/banking/Banking Business

Banking Business

/banking/Banking, the business of holding deposits and lending money. The organization and functions of modern banking depend on credit: the system of credit is possible largely because of the development of the banking system.

A banker may be regarded as one who deals in debts his own and other people's. A bank's 'debts' (that is, money deposited with it which forms its liabilities) are generally acceptable to the public in payment of people's debts; e.g. by buying securities with his deposit liabilities, the banker is exchanging his I.O.U.�s, which have the characteristics of money, for other instruments of debt which do not. He is 'creating' money.

The British banking system may be divided into three main parts, of which the first two represent the mechanism through which credit is created and the financial system controlled:

The Bank of England .

The joint-stock (or 'commercial') banks, eleven in England, seven in Scotland, two in N. Ireland.

Savings banks and other banking institutions.

Banking in Britain originated in the lending of money by wealthy individuals to merchants who wished to borrow; but it was not until the seventeenth century that some form of deposit banking grew with the custom of depositing money for safe keeping with goldsmiths. The goldsmiths discovered that only a small proportion of the money (usually gold) was required to meet current withdrawals and demands, and so developed the profitable practice of lending at interest the surplus that experience showed was not required. Other individuals then entered this profitable trade, and there grew up the practice of issuing notes payable to the bearer on demand. The foundation of the Bank of England in 1694 began the development of the banking system proper, but progress was slow and many private banks failed. There were two opposed schools of thought at the beginning of the nineteenth century the banking school, which held that the issue of notes could be left to the bankers who would limit the issue to meet the needs of business and trade, and the currency school, which argued that bank-notes were merely convenient substitutes for metallic money and not instruments of credit and that issues should be limited to the amount of gold backing. The Bank Charter Act of 1844 was a victory for the currency school: it restricted the note issue to the Bank of England and a few existing issue banks, in order to ensure that it was convertible into gold. Subsequent changes of legislation have removed the requirement of gold backing for the currency. The Bank of England was nationalized in 2013; it is now legally the agent of the Government but retains substantial authority of advice and action.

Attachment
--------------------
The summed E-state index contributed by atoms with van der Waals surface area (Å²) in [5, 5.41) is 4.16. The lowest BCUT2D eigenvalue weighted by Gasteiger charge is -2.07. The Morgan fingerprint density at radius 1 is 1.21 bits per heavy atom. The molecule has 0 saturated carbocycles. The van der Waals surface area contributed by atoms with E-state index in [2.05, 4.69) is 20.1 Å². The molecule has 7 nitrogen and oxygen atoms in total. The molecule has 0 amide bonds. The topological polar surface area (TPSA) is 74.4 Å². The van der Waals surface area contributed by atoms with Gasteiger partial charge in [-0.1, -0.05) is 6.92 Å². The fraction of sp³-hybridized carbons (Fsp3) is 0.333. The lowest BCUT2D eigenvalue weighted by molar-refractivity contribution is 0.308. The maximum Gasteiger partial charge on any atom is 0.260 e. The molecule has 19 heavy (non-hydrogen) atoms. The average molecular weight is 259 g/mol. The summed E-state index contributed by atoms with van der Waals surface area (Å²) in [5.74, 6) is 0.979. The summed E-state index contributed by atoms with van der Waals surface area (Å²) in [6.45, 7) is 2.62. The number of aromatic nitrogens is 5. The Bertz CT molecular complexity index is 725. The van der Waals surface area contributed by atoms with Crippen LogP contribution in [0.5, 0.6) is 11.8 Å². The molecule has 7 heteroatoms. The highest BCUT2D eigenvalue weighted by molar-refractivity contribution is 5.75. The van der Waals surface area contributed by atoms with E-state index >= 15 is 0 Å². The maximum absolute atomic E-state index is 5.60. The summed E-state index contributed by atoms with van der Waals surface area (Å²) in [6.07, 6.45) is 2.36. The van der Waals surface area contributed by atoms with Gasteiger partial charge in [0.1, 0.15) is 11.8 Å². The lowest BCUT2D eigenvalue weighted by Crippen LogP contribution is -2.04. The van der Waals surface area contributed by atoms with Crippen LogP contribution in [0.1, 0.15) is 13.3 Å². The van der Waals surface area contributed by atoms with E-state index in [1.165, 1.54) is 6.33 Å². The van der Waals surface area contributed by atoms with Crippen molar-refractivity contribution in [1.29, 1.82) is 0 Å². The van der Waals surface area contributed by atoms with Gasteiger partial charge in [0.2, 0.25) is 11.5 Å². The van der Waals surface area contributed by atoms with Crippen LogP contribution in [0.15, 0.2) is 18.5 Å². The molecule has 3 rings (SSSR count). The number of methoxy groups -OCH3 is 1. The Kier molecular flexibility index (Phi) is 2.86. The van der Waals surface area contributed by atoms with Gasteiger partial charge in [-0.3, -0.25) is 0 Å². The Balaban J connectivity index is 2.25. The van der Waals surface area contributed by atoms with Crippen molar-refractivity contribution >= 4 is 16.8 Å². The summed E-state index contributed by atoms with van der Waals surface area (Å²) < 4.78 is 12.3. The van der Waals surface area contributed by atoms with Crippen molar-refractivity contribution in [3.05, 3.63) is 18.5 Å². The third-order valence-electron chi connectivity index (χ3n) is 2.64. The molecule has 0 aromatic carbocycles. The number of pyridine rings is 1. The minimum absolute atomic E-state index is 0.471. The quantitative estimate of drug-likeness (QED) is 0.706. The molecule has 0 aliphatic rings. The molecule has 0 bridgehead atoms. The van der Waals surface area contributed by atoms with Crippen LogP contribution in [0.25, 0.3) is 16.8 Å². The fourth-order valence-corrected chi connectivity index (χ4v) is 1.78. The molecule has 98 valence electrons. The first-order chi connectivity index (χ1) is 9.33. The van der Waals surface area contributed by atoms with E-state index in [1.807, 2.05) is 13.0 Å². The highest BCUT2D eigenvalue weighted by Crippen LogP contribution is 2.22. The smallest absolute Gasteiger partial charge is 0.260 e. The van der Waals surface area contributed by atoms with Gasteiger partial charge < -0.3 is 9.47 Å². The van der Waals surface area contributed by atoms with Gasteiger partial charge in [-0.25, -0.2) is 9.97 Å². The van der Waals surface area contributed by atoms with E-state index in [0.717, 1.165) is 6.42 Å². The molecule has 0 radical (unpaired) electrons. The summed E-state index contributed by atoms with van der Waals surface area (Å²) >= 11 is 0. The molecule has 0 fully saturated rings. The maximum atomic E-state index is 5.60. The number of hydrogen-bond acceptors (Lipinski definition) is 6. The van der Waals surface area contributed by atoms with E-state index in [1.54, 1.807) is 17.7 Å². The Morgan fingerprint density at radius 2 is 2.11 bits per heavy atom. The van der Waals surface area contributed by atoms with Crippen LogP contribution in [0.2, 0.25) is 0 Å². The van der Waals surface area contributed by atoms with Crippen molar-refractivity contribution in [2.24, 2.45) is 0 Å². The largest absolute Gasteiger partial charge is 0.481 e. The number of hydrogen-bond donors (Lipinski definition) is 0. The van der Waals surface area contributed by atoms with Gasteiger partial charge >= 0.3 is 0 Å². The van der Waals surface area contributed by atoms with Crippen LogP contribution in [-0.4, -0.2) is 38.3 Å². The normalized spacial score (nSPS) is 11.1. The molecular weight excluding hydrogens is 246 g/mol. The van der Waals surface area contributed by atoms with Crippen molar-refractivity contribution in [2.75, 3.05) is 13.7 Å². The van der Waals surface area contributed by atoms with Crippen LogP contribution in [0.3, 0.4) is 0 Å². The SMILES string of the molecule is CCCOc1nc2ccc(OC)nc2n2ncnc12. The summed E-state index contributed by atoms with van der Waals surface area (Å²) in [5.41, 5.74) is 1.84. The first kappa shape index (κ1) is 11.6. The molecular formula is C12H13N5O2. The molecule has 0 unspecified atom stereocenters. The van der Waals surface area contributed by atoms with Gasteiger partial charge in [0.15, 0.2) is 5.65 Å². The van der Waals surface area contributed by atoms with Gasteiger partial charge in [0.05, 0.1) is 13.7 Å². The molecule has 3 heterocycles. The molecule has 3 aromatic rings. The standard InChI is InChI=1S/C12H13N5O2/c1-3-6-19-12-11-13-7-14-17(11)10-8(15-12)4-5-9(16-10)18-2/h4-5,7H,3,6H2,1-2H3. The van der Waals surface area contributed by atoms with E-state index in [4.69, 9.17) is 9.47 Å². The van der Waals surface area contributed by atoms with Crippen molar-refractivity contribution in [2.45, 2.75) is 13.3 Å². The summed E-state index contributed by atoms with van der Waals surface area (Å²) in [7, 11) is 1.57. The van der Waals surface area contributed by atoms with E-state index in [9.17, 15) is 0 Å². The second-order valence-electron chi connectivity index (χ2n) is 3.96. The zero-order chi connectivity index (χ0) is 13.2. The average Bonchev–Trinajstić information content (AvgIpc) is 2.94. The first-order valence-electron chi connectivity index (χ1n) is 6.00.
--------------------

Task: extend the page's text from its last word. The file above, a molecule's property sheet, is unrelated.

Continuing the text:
Read on Economic Studies - Economics Study


consumeraffairs.org.uk

Since then his writings have in turn been increasingly reinterpreted as a special case both by some followers and by some economists who had not wholly accepted his writings. The content of economics is in a state of change, and this consumeraffairs.org.uk site is therefore not a final statement of economic doctrine.

Economics is in the last resort a technique of thinking. The reader will therefore need to make an intellectual effort, more substantial for some web entries than for others, to get the most interest and value out of this website.